British school children may soon be banned from bringing their own lunches to school. Instead, schools will provide free meals to all students. And to ensure they don’t buy unhealthy snacks, children may be barred from leaving school premises during breaks in the day.
These are some of the recommendations in The School Food Plan, a new report by Henry Dimbleby and John Vincent, founders of a chain of restaurants called Leon. The UK’s Department of Education asked Dimbleby and Vincent to study school meals and provide recommendations to improve nutrition.
The suggested ban on homemade lunches is the most controversial aspect of their 150-page report. Currently, 57 percent of the UK’s primary school students bring their own lunch to school. Thus, a ban would represent a major cultural shift.
This idea is particularly radical given that the UK is still reeling from a scandal over horsemeat. Earlier this year, British consumers were horrified to discover that products labeled “beef” at major supermarkets contained horsemeat. Dimbleby and Vincent are optimistic if they believe parents will easily cede control over their children’s lunches.
The School Food Plan remains adamant that homemade lunches are a major contributing factor to childhood obesity. Studies show that only 1 percent of homemade lunches meet government nutritional standards. The report argues, “It is far easier to get the necessary nutrients into a cooked meal – even one of mediocre quality.”
The School Food Plan recommends providing free meals to all primary school children, not just those from low-income families. “We understand that the considerable cost and the need to involve other departments make it a big ask,” the report authors write.
Indeed, the idea seems to fly in the face of the UK’s current financial reality. The UK’s government debt exceeds 90 percent of national GDP. Most departments have had their budgets cut. The free school meals are estimated to cost over $1.5 billion.
The School Food Plan argues that increasing the number of students who eat school meals would generate economies of scale. “A half-empty dining hall – like a half-empty restaurant – is certain to lose money. In order for the school food service to break even, average take-up needs to get above 50 percent [of students].”
And why stop at just one meal per meal day? The School Food Plan recommends providing breakfast to all students from low-income families. After an initial government grant, so-called “Breakfast Clubs” could become financially self-sufficient by relying on volunteers and charging students modest fees.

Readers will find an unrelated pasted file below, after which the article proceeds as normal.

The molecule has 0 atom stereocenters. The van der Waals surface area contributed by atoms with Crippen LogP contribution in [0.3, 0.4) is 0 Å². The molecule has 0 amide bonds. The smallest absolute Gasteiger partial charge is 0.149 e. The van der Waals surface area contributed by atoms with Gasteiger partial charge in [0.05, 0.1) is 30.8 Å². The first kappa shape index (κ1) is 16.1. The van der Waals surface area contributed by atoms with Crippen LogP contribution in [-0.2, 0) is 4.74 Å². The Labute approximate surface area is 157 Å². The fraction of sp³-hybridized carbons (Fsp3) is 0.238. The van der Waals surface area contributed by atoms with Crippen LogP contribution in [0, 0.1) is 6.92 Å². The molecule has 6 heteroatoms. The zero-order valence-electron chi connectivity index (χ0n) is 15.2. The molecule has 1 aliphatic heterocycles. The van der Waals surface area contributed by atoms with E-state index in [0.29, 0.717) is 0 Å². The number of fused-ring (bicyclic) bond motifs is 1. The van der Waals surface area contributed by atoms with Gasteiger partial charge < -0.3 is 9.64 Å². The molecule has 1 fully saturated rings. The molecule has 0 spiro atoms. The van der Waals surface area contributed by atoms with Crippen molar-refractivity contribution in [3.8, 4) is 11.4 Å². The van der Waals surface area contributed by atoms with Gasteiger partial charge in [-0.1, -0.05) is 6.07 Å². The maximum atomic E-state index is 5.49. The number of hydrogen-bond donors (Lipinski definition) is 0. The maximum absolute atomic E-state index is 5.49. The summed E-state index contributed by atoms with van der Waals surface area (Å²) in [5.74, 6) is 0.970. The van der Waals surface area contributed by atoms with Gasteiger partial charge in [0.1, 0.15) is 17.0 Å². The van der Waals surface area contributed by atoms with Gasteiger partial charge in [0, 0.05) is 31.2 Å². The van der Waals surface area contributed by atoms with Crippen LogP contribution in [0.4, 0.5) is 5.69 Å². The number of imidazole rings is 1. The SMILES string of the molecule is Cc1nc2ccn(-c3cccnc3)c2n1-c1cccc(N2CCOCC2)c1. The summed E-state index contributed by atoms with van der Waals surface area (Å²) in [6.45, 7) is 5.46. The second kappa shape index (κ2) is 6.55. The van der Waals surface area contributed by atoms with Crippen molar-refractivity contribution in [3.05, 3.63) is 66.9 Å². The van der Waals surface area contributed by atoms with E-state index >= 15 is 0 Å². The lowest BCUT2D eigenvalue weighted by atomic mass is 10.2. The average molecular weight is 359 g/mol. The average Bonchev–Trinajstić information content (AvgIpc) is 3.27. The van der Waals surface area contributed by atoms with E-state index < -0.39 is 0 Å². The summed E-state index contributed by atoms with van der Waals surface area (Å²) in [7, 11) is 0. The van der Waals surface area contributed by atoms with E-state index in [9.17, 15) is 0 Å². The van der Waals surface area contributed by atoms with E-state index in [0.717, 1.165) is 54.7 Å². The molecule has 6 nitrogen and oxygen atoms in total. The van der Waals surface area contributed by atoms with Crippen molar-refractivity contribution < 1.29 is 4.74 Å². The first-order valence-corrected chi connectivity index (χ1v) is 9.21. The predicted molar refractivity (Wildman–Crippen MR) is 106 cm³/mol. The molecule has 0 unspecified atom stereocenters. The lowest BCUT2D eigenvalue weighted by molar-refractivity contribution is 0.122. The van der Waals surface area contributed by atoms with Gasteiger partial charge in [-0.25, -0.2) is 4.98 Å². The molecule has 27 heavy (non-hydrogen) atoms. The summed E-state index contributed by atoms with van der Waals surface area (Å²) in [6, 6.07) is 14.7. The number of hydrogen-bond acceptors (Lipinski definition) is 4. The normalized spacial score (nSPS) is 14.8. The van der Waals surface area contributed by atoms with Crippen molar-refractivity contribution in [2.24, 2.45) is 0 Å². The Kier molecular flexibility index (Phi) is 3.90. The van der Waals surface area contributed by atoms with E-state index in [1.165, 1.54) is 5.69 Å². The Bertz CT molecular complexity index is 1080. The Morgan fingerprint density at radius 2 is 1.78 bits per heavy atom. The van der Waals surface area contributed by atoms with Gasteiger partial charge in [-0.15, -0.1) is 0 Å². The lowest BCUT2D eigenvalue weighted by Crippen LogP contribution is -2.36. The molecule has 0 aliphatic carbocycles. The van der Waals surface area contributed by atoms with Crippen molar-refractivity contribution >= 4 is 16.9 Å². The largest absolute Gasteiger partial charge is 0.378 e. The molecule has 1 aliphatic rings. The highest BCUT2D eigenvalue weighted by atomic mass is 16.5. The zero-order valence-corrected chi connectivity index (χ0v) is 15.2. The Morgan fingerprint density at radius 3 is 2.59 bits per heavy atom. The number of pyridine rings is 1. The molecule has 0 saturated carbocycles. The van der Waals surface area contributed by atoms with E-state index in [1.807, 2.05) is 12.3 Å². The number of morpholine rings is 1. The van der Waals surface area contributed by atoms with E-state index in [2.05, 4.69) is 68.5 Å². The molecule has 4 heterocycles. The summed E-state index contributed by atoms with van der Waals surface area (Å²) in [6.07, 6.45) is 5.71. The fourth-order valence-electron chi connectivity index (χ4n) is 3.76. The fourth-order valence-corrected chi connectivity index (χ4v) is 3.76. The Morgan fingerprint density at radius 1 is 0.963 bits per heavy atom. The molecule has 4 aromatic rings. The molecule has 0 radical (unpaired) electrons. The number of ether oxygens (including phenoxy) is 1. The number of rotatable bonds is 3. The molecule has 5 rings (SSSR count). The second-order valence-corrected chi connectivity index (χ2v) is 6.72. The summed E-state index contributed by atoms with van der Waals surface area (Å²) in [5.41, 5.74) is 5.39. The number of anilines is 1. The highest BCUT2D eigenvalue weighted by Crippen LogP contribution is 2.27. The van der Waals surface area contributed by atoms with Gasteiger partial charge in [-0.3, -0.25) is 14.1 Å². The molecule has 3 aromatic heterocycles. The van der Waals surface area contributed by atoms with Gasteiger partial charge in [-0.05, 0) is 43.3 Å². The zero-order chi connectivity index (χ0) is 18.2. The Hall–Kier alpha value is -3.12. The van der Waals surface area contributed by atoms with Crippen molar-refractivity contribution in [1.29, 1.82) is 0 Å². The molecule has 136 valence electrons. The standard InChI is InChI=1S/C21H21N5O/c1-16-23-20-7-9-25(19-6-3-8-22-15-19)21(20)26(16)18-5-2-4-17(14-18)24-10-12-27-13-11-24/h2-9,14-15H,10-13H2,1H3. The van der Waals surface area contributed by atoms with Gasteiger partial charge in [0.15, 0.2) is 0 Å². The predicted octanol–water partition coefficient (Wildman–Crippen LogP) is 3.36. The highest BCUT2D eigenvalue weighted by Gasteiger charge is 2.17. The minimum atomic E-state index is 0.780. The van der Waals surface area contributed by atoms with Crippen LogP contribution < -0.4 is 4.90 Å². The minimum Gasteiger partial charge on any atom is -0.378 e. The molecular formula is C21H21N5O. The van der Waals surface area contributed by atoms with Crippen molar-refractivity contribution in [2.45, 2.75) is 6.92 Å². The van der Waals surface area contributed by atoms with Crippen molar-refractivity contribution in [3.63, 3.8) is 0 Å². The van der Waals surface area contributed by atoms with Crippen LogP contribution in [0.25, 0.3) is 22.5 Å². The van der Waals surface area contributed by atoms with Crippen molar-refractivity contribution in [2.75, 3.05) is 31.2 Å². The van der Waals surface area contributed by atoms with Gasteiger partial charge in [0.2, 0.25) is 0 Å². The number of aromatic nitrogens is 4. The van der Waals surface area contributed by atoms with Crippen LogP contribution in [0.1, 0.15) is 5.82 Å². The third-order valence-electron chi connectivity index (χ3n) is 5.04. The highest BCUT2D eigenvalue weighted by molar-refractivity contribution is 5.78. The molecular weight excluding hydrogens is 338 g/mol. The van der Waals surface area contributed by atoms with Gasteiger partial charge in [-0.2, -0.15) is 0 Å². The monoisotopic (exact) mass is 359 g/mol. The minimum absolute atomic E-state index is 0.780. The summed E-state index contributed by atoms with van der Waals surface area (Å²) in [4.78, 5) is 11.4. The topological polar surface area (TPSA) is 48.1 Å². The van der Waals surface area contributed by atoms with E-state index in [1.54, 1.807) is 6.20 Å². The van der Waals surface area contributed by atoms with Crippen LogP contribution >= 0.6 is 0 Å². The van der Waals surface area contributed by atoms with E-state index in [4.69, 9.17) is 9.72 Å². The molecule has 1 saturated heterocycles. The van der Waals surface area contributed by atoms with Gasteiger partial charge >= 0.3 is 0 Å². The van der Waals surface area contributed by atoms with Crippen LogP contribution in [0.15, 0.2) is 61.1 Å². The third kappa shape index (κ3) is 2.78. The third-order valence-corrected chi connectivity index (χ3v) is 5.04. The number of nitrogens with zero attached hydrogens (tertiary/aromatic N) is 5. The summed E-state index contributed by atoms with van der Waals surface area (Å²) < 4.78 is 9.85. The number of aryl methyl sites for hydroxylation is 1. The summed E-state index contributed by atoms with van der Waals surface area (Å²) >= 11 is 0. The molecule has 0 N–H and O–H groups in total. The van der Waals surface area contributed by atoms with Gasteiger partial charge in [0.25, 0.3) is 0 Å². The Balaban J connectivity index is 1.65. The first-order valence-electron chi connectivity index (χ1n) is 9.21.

The School Food Plan welcomes the government’s recent decision to make cooking lessons mandatory for students up to age 14. The Plan also encourages local schools to considering offering cooking classes to parents in the afternoons or evenings.
The day-to-day improvement of meals will fall to the UK’s cafeteria workers. Over 60,000 people are employed in school food service in the UK, making it a bigger workforce than the country’s Navy. Their performance is very uneven both in terms of quality of meals and overall efficiency. The School Food Plan believes the answer is more training. In particular, they would like to see courses specifically for school food service and professional qualifications. They also believe cafeteria staff should be accorded more respect and higher status within schools.
With a guaranteed—perhaps even compulsory—clientele, will staff have any incentive to provide quality and efficiency? The School Food Plan does not address that question. The implication is that regulations combined with training and greater status are sufficient motivation for cafeteria workers.
The quality of school food has been a major political concern in the UK for nearly a decade. Celebrity Chef Jamie Oliver helped put the issue on the map with a documentary series called Jamie’s School Dinners in 2005. Viewers were shocked as he exposed the fat and calorie contents of meals commonly served to students.
The School Food Plan lavishes praise on Oliver’s work and acknowledges the improvements that have been made since 2005. Interestingly, Oliver criticized the Plan when it was commissioned last year. He said, “Now is not the time for more costly reports. Now is the time for action.” He argued that the new report would only repeat ideas that he and others have been advocating for years.
Now that the School Food Plan has been published, he welcomes it saying, “I believe this plan is a real, positive step forwards in the fight for better health for our children.” But his original diagnosis was correct: it contains few ideas that have not previously been put forward elsewhere. The biggest difference seems to be that the School Food Plan is presented on a sleek website with videos and infographics.
And this may not be an end to the studies. The School Food Plan notes any number of areas that require further inquiry. No doubt more reports will be commissioned before some of the more radical proposals are adopted. Most of today’s students will likely have graduated before school cafeterias undergo real changes.
Emma Elliott Freire is an American writer living in England. Image of school girl in front of British flag courtesy of Big Stock Photo.